Biography of a Saint: The Importance of Personal Story

Through the Window

A few (about ten) years ago while still in college, I stumbled upon this book about Gladys Aylward while at home on semester break.

“What’s this? Oh, a missionary book. For kids.” I tossed it aside, but somehow picked it back up later that night. Whether it was boredom or divine inspiration that got me to open the book I don’t know, but I burned through it in a few hours.

Gladys Aylward was a tiny British woman with a lot of faith and no small amount of gumption. In the 1930s, she decided she wanted to go to China and share the gospel. So she did. All by herself. By taking the train as far west as it would go. Through Russia. Then -- she crossed into China. On foot. Through the snow. In the middle of a war zone.

Then the mission work actually started . . . and continued for the next forty years.

When I finished, I was left with nothing but a dazed expression on my face and the frivolity of my life in my lap. I wish I could say the impact of that “kids’ book” caused me to get in gear, gather up some gumption myself, and start blazing my own trail across the world and do some things that actually mattered. It didn’t. But Gladys still stuck with me.

Fast-forward a few (about seven) years. A little older and a little more in tune with the Lord, I was living by myself, without a T.V or Internet, and with a lot of time on my hands. This led to about a millionfold increase in my book purchases. At the top of the list: this one. I remembered Gladys and wanted to know more. The Little Woman is one of the most powerful stories I have ever read, and it’s still one of my favorites. The life of Gladys and the work God did through her, simply because she made herself available and listened to His Spirit, are jaw-dropping-stutter-inducing-make-you-hide-your-face-in-the-book powerful.

I could probably have spent that entire year (or the rest of my life) gleaning wisdom and knowledge from her life alone. But I couldn’t stop there. Hudson Taylor, Amy Carmichael, Isobel Kuhn, George Mueller, and Brother Yun followed. And the list is still quite long: John and Betty Stam, Adoniram Judson, and Heidi Baker are just a few people whose stories I have yet to read. But I will get to them, because reading biographies has become a rich and necessary aspect of my life. Similarly, I would argue that it might be necessary in your life too. And I’m not the only one who thinks so.

The writer of Hebrews used biography -- the account of the lives of others, or a life in its course -- to encourage the recipients of his letter. “The Great Hall of Faith” in chapter 11 takes us from Abel to the prophets, recalling the lives and actions of saints-gone-by. Why? So that their lives of faith would strengthen and increase the faith of those in the present. Those who have gone before have already received a good testimony (Heb. 11:39). Their faith has been proven by God’s faithfulness, and the legacy of their lives -- the tests, trials, and triumphs -- bears witness to His ultimate goodness towards them.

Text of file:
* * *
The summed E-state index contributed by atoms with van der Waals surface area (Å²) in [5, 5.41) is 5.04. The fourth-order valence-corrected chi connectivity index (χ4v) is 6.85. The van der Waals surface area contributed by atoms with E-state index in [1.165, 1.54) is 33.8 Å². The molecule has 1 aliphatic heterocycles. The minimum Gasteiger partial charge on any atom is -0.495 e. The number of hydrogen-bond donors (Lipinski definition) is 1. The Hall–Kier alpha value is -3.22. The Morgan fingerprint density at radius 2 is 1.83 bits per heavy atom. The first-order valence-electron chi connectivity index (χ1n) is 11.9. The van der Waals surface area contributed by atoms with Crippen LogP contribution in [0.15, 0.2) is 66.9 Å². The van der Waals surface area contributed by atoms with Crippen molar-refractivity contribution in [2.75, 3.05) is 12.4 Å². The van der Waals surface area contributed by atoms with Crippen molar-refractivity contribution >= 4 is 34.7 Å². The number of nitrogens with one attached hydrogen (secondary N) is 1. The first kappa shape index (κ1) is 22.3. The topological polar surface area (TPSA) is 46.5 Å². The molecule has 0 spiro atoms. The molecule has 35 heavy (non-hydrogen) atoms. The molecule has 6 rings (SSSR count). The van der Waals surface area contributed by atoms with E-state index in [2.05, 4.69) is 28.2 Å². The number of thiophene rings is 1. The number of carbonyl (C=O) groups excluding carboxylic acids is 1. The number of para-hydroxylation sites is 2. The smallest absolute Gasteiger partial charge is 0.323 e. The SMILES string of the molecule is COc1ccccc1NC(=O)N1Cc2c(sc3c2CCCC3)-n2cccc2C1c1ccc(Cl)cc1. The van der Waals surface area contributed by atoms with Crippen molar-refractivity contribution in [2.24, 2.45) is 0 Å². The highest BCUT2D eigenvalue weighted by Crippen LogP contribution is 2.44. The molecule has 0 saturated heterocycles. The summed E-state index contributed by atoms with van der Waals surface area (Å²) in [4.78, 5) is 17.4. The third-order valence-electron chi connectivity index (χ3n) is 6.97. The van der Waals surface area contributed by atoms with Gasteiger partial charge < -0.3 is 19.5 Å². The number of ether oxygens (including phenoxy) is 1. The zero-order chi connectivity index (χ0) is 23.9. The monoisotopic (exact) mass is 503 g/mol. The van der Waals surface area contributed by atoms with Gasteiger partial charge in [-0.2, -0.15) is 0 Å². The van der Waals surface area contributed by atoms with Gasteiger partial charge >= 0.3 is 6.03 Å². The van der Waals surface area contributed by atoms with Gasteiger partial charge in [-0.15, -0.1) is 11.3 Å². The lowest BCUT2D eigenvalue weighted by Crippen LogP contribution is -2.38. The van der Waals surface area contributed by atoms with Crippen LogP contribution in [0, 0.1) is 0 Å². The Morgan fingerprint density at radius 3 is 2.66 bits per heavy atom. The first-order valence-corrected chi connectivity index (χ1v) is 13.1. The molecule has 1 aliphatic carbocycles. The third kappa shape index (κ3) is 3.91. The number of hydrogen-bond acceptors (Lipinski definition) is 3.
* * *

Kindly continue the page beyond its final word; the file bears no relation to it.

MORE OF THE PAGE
The readers of Hebrews, past and present, are to remember and take heart. When we are facing difficulties, when we feel defeated, when we are tempted to despair, we must look to the stories of others for encouragement, solidarity, and strength to stand up and press on.

Personal experience tells me that when I am in the throes of hardship, I want to close my door on the world, curl up in the fetal position, and stay there indefinitely. This is fatal. The voice of the enemy doesn’t respect my closed door, but barges right in, settles in around my ears, and whispers.

This is too hard. You won’t make it. No one has ever suffered this like you’re suffering through it now. There is . . . no hope.

All lies. The Lord has promised that I won’t experience anything I can’t withstand, or that others won’t understand (1 Cor. 10:13). But without the stories of others to remind me of their necessary perseverance and God’s unfailing faithfulness, I will struggle to believe I can make it, and I won’t have the encouragement of “those who have gone before.”

We must share our stories. We must learn from the testimonies of others. It doesn’t have to be a missionary who lived a hundred years ago. Perhaps you find the time, setting, or work inapplicable to your own life. That’s okay. Find someone who you do connect with. Perhaps it’s a writer or preacher no longer living, whose life circumstances feel like yours and whose message speaks to you. Perhaps it’s someone who’s living their story right now, writing about what God is doing in and through them on a blog or in books. It doesn’t matter who. But find someone outside your circle whose life inspires you, whose actions challenge your own, and whose words encourage your heart. In short, someone you look at and go, “Wow!”

Then -- get excited. Because you haven’t just found someone whose brief yet triumphant time on earth is going to help you better navigate your own. You’ve found someone whom you’ll meet someday. What’s more, if they’ve already arrived in heaven, they’re cheering you on. Above us looking down, or somehow peering through I hardly know, but we are surrounded by a great cloud of witnesses (Heb. 12:1). They are beckoning us onward, calling us upward, hopeful and jubilant that we will one day join them -- if we just press on.

I’ll be honest: Knowing this is the only thing that keeps me going some days. One day we will meet Christ . . . and everyone else with Him. All the stories we’ve read on pages and all the people we’ve imagined in our hearts will suddenly be standing right in front of us. There will be no awkward handshakes or a nervous nice-to-meet-yous. No, it will be a reunion! And, oh the stories we’ll share!

I sure hope Gladys is as excited as I am.

Annie Provencher is a writer living in Virginia.

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